Hawke's Bay is winning the battle to get Maori women to have three-yearly cervical screening checks, recent figures show.

The region had the best figures among the 20 district health boards in the most recent quarterly report of three-year cervical screening coverage.

Hawke's Bay District Health Board Kaiwhakahaere Maori Co-ordinator Sandra Corbett said 73.4 per cent of Maori women in the province were now engaged with screening every three years.

While this was still below the 80 per cent national target for all ethnic groups, Mrs Corbett said it was a pleasing result, especially as it was the first time Hawke's Bay had led the DHBs.


"With a smear every three years these women are giving us a real chance of picking up changes and getting these treated," she said.

"This is reducing the number of Hawke's Bay women who may develop cervical cancer. Our next goal is to reach the 80 per cent national target for all ethnicities."

Mrs Corbett said the improvement in Hawke's Bay, which has one of the highest percentages of Maori population per total population in New Zealand, was due to the focus placed on improving screening services for Maori women by the whole health sector, including in primary care and out in the community.

"Health Hawke's Bay (PHO), Maori providers, the DHB and other stakeholders work closely together," she said.

"We have targeted strategies and initiatives to encourage unscreened women to have their cervical smears.

"With the help of sponsors like Pak'nSave Hastings, for example, the PHO has been able to run promotions which have encouraged Maori women to have a smear.

"Hauora and general practices are also going the extra mile for our women, which is fantastic. It's proved that if you focus where the greatest inequities are, you can make progress. We've done it right across the sector with co-ordinated campaigns."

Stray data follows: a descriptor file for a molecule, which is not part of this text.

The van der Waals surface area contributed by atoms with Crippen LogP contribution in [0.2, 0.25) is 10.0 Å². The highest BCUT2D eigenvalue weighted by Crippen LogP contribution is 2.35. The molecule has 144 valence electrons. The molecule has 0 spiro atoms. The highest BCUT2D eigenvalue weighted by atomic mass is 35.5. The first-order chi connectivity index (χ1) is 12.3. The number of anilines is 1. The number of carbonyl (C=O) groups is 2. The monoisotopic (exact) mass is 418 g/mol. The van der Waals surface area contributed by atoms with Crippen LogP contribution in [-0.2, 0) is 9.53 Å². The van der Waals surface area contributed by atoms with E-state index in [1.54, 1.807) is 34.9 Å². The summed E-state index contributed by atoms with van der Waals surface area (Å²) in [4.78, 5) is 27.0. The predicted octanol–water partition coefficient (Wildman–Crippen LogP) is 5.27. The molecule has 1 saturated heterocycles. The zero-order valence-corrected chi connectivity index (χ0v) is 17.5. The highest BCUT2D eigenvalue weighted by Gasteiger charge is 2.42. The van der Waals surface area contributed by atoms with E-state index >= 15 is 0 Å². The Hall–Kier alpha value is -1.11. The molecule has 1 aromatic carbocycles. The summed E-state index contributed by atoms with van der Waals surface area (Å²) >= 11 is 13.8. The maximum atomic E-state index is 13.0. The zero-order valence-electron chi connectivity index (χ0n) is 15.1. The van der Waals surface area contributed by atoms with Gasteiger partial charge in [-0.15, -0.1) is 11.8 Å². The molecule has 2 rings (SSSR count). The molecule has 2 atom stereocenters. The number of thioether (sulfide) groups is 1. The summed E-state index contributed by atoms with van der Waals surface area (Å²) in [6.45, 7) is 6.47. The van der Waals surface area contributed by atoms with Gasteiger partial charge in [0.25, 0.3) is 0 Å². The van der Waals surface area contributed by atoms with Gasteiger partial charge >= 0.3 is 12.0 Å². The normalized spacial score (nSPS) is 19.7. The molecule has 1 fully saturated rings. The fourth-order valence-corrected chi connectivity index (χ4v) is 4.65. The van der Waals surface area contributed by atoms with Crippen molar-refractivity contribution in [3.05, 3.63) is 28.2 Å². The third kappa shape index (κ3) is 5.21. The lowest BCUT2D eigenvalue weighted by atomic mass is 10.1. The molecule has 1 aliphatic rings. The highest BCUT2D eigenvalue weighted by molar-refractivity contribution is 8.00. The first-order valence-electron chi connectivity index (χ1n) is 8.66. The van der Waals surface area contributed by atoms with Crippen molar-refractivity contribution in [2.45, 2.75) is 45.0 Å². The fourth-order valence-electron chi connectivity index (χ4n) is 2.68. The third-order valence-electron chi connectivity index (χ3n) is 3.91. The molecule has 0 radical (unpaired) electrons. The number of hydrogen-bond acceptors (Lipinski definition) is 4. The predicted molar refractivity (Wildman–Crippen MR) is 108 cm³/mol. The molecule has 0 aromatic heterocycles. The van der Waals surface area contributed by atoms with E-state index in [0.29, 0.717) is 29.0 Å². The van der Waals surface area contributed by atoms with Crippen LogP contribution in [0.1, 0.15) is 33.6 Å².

Mrs Corbett said last year's Taku Wahine Purotu campaign, launched at the Waitangi Day celebrations, is one initiative that is still giving back, with screening champions continuing to work in their communities to encourage women to have their cervical smears.


"Naku te rourou nau te rourou ka ora ai te iwi.

"This whakatauki continually reminds us that through the pooling together of different skills, strengths and resources, all our goals are achievable. It reflects important Maori values."

Maori, Pacific Island and Asian women over the age of 30, who have not had a smear in the past five years, are deemed to be the most at risk of developing cervical cancer. Screening is free for women of these ethnicities between the ages of 20 and 69. Women over 30 with no smear history, and women who have not had a smear in the last five years, can also access free screening.

Appointments can be made through general practitioners.